A book with so formidable a scope as Rahul Govind’s The Infinite Double: Persons/Things/Empire/Economy cannot be limited to a critique. And if it’s salutary ethical tonality doesn’t determine its explicit intellectual object while also not being a mere critique of imperialism, then what sort of a book is it? In my view, Rahul Govind has written an extraordinary diagnostic account of imperial history and thought. So what differentiates a diagnosis from a critique? While the latter presents the general conditions for individual phenomena, a diagnostic identification of phenomena involves three features: an analysis of causes in the depth of time, i.e., an etiology; a nomination of the present constellation of phenomena so as to convert the ‘symptoms’ into an ‘object’ i.e., a performativity; and a prognosis of the future of the object based on the reading of the symptoms or ‘signs’ of the present, i.e., a semiotic. Thus we are mobilized from a limited philosophical project of identifying the universal limits of historical interpretations to an infinitely modulated ‘historico-medical’ method whose amplitude extends the historico-philosophical—this Rahul Govind makes possible with an erudition and intensity that, to my mind, was hitherto unattempted in recent scholarship.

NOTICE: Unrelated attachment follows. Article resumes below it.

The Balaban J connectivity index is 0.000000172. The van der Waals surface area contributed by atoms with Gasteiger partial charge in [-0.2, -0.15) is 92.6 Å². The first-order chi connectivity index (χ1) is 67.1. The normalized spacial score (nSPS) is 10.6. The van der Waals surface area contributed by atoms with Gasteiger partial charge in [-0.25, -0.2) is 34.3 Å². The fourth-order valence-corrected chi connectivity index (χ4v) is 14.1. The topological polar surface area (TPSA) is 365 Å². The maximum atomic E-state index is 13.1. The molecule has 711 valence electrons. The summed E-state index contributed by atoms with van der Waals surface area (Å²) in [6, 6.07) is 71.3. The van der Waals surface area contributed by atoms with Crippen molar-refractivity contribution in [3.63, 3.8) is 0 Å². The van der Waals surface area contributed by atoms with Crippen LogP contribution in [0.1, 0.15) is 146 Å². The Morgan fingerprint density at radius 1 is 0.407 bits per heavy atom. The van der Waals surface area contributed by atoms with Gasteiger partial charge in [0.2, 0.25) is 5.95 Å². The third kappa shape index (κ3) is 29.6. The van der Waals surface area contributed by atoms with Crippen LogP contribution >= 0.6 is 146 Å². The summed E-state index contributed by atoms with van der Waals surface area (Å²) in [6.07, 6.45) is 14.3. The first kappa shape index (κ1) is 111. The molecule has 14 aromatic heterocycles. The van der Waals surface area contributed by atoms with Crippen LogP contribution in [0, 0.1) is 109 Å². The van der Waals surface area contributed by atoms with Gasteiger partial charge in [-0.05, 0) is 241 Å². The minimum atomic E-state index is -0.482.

December 2015, volume 39, No 12